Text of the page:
Hidden Figures

Published 24th July 2017 by Messy Church

As part of our Messy Church Does Science project, we’re shining a light on famous scientists who were also Christians. For those of you who haven’t seen the Oscar-nominated film Hidden Figures, it follows three black women working at NASA at a time when segregation still existed in US culture. Katherine Johnson, Dorothy Vaughan and Mary Jackson were essential in the success of early space flight.
Katherine Johnson, 1918-
In 1957, Katherine provided some of the mathematics for the 1958 document Notes on Space Technology, a series of lectures given by engineers in the Flight Research Division and the Pilotless Aircraft Research Division (PARD). Engineers from those groups formed the core of the Space Task Group, the NACA’s first official foray into space travel. Katherine, who had worked with many of them since coming to Langley, came along too, as the NACA became NASA later that year. In 1960, she and engineer Ted Skopinski co-authored ‘Determination of Azimuth Angle at Burnout for Placing a Satellite Over a Selected Earth Position’, a report laying out the equations describing an orbital spaceflight in which the landing position of the spacecraft is specified. It was the first time a woman in the Flight Research Division had received credit as an author of a research report. She also did trajectory analysis for Alan Shepard’s May 1961 Freedom 7 Mission, America’s first human spaceflight.
In 1962, as NASA prepared for the orbital mission of John Glenn, Katherine Johnson was called upon to do the work that she would become most known for. The complexity of the orbital flight had required the construction of a worldwide communications network, linking tracking stations around the world to IBM computers in Washington DC, Cape Canaveral and Bermuda. The computers had been programmed with the orbital equations that would control the trajectory of the capsule in Glenn’s Friendship 7 mission, from blast-off to splashdown. Katherine Johnson had to run the same numbers through the same equations that had been programmed into the computer, but by hand, on her desktop mechanical calculating machine, as the astronauts did not have confidence in a computer-created calculation.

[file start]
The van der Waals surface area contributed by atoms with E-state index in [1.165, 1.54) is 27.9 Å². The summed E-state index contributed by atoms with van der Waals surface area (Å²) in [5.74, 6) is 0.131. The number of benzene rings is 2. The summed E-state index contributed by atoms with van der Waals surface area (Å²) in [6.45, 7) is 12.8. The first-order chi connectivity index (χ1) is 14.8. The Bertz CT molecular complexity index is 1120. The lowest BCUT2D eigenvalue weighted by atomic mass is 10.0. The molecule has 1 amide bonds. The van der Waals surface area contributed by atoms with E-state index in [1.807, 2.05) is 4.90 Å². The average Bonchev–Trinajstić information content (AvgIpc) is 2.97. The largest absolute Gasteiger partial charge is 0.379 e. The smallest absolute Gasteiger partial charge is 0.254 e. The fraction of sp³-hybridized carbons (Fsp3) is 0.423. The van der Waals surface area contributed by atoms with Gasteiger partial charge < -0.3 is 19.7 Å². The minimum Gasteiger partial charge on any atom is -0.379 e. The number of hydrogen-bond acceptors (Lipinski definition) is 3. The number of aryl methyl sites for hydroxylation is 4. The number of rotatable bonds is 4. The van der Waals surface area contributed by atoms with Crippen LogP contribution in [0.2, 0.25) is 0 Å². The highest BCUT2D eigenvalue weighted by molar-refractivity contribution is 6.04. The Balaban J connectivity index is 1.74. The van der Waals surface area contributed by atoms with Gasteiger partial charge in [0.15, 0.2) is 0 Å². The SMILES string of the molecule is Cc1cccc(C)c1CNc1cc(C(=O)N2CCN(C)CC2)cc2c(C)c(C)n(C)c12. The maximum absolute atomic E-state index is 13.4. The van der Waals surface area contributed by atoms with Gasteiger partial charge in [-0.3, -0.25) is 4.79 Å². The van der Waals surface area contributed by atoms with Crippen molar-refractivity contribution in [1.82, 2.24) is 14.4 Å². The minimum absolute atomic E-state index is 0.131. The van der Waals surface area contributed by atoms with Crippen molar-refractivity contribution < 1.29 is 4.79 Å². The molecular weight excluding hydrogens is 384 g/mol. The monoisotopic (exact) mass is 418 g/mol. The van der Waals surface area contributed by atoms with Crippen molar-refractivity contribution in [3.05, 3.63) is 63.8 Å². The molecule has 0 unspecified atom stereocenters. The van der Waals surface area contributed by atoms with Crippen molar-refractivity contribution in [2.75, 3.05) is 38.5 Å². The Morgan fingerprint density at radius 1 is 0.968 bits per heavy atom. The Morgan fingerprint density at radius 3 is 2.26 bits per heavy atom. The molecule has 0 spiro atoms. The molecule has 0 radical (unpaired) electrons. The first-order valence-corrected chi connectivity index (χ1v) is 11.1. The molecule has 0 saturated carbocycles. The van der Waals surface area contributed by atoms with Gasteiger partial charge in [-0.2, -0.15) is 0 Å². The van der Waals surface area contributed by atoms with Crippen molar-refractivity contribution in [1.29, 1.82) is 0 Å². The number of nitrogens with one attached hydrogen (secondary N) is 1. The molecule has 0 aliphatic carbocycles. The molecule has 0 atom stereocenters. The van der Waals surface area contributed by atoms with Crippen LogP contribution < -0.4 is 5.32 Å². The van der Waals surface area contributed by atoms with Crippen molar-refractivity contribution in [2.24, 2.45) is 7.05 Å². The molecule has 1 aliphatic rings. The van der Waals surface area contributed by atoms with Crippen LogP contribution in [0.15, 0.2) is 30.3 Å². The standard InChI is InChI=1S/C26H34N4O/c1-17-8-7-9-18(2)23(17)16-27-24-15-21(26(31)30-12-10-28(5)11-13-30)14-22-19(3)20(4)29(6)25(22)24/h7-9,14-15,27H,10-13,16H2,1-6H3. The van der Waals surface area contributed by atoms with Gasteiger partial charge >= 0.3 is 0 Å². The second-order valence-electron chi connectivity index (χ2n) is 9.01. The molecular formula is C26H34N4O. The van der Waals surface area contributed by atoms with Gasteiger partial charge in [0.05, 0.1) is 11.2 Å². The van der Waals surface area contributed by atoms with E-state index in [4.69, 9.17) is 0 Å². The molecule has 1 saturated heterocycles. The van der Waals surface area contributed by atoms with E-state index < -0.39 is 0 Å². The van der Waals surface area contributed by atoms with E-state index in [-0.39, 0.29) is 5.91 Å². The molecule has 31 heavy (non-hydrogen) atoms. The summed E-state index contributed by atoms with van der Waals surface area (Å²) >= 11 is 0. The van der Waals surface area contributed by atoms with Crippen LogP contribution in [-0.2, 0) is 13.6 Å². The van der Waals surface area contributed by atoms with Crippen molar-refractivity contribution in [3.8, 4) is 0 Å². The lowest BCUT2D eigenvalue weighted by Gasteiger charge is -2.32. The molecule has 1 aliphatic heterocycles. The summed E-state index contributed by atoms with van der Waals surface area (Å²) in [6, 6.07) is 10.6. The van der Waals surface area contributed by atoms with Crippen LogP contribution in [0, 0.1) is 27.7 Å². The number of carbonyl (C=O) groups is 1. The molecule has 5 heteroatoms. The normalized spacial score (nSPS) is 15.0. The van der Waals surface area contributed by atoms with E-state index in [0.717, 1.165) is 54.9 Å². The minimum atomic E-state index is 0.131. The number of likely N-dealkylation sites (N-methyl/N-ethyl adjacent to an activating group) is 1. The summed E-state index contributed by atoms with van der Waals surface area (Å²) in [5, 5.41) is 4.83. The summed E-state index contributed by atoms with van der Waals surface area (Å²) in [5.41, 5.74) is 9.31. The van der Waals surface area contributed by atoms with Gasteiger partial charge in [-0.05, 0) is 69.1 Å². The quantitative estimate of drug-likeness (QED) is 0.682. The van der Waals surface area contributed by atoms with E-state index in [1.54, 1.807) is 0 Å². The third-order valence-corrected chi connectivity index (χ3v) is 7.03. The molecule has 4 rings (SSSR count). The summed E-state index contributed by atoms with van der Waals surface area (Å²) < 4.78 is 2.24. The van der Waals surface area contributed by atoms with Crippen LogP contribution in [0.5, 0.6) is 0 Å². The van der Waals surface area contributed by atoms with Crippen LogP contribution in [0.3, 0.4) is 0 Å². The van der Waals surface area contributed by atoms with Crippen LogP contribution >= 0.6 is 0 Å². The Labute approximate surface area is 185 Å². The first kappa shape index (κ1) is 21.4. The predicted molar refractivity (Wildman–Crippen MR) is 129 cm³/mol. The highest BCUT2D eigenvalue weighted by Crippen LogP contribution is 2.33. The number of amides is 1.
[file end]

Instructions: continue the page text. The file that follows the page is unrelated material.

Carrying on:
Katherine was a core part of her congregation and she sang in the choir of Carver Presbyterian Church for 50 years.
Dorothy Vaughan, 1910–2008
In 1949, Dorothy Vaughan was promoted to lead the West Computers, an all-black group of female mathematicians, making her the NACA’s (before it became NASA) first black supervisor, and one of the NACA’s few female supervisors. The ‘Section Head’ title gave Dorothy rare laboratory-wide visibility, and she collaborated with other well-known (white) computer scientists like Vera Huckel and Sara Bullock on projects such as compiling a handbook for algebraic methods for calculating machines.
Dorothy Vaughan helmed West Computing for nearly a decade. In 1958, when the NACA made the transition to NASA, segregated facilities, including the West Computing office, were abolished. Dorothy Vaughan and many of the former West Computers joined the new Analysis and Computation Division (ACD), a racially and gender-integrated group on the frontier of electronic computing. Dorothy Vaughan became an expert FORTRAN programmer and she also contributed to the Scout Launch Vehicle Program.
Dorothy was an active member of the African Methodist Episcopal Church, where she participated in music and missionary activities.
Mary Jackson, 1921-2005
In 1958, Mary Jackson became NASA’s first black female engineer after much determination. That same year, she co-authored her first report, ‘Effects of Nose Angle and Mach Number on Transition on Cones at Supersonic Speeds’. Mary Jackson began her engineering career in an era in which female engineers of any background were a rarity; in the 1950s, she very well may have been the only black female aeronautical engineer in the field. For nearly two decades she enjoyed a productive engineering career, authoring or co-authoring a dozen or so research reports, most focused on the behaviour of the boundary layer of air around airplanes. As the years progressed, the promotions slowed, and she became frustrated at her inability to break into management-level grades. In 1979, seeing that the glass ceiling was the rule rather than the exception for the centre’s female professionals, she made a final, dramatic career change, leaving engineering and taking a demotion to fill the open position of Langley’s Federal Women’s Program Manager. There, she worked hard to impact the hiring and promotion of the next generation of all of NASA’s female mathematicians, engineers and scientists.
Mary was an active and lifelong member of the American Methodist Episcopal Church in Virginia.
What next?

Find out more about our Messy Church Does Science project. 
Read more about the other scientists we are profiling.
Learn more about these amazing ladies on NASA’s website.

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